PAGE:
This last aspect of Messianic fulfillment is most evident in the only OT passage that explicitly uses the terminology of "new covenant," namely, Jeremiah 31. In vv. 31-33, we read, "'Behold, days are coming,' declares the LORD, 'when I will make a new covenant with the house of Israel and with the house of Judah, not like the covenant which I made with their fathers in the day I took them by the hand to bring them out of the land of Egypt, My covenant which they broke, although I was a husband to them,' declares the LORD. 'But this is the covenant which I will make with the house of Israel after those days,' declares the LORD, 'I will put My law within them and on their heart I will write it; and I will be their God, and they shall be My people.'" The NC was purchased by Jesus' blood (Lk. 22:20), was already a present reality in the first century according to the author of Hebrews (Heb. 8; although there is greater fulfillment of it still to come in the eschatological conversion of the majority of ethnic Jews to Christ [Rom. 11]), and it benefits Gentiles as well as Jews (see Paul, the apostle to the Gentiles, writing in the first person in 2 Cor. 3:6). And one of the central blessings of the NC, according to Jer. 31 and related passages like Jer. 32:38-40 and Ez. 36:26-27, is the reversal of the general situation of unfaithfulness under the MC: the outpouring of the Holy Spirit such that the covenant people as a whole (rather than a mere, small remnant of the visible covenant community) are finally faithful to God's Law. What divine law-norms are in view here, exactly? Obviously, it is the only Law the readers of Jer. 31 would have been familiar with--the moral norms of the MC. They are not abolished under the NC but rather realized and finally faithfully obeyed by the covenant people! Indeed, there is a sense in which even the ceremonial and sacrificial laws are observed by Christians today in a spiritual sense (cf. the language of Rom. 12:1). Moreover, even non-theonomists must articulate some kind of contemporary application of the Mosaic civil code, even if only for the institution of the church (cf. 1 Cor. 9:9 and 1 Tim. 5:18)!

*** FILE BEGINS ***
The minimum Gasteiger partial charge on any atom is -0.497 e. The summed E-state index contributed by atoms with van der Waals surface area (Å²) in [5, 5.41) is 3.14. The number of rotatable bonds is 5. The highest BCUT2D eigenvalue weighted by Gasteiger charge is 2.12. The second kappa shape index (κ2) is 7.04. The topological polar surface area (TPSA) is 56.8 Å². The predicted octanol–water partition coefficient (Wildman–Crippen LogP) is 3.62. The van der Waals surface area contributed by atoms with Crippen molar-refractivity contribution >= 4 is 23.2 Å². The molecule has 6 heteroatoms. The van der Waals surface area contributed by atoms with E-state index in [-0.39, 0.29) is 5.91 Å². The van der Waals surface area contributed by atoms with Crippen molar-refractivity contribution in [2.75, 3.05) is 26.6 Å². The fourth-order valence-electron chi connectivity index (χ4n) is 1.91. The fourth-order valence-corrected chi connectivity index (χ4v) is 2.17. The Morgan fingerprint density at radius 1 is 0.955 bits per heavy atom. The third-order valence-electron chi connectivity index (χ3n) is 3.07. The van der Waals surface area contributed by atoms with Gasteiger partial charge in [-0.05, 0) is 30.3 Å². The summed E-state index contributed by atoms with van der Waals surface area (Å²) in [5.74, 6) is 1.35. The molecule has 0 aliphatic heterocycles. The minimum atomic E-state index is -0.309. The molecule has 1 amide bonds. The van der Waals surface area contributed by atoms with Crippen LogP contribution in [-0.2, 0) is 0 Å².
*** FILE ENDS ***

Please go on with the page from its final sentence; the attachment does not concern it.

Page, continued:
Conclusions

1) "To eschatologically fulfill" is an excellent and strongly Matthean, if broad, interpretation of plēroō in Matt. 5:17. It needs unpacking, and the NCT way of doing so needs biblical correction, but the definition itself is an accurate and necessarily broad summary. 2) "To confirm" is a legitimate and included idea, but by itself is reductionistic and too narrow, even for the particular concerns of the passage. 3) It is true that the MC is abolished by Christ's death insofar as the old covenant as such and the sacrificial law and ceremonial holiness code do not apply to NC believers in the same way they did to OT believers. 4) In the sense intended by Jesus in the passage, however, neither the Law nor the Prophets are ever abolished, but rather eschatologically fulfilled in Jesus' person and work as the Messiah. 5) One meaning and result of this "eschatological fulfillment," particularly of the Prophets, is not a covenantal change of moral norms, but rather the NC people's observance of them.

"Walking according to the Spirit" (Rom. 8:4) rather than living by the "letters" of the Law "engraved on stones" (2 Cor. 3:6-8) refers to NC Spirit-empowered obedience to the moral norms of the Law without the ceremonial and animal-sacrifice trappings of the MC; it does not refer to NC lawlessness or some alleged radical change of moral norms for NC believers. In fact, Romans 8:4 mentions the "requirement of the Law...fulfilled (plēroō!) in us, who...walk...according to the Spirit." Paul generally uses plēroō differently from Matthew, admittedly, but the strongly redemptive-historical semantics of Romans 7 and 8 may legitimize a linguistic connection here nevertheless.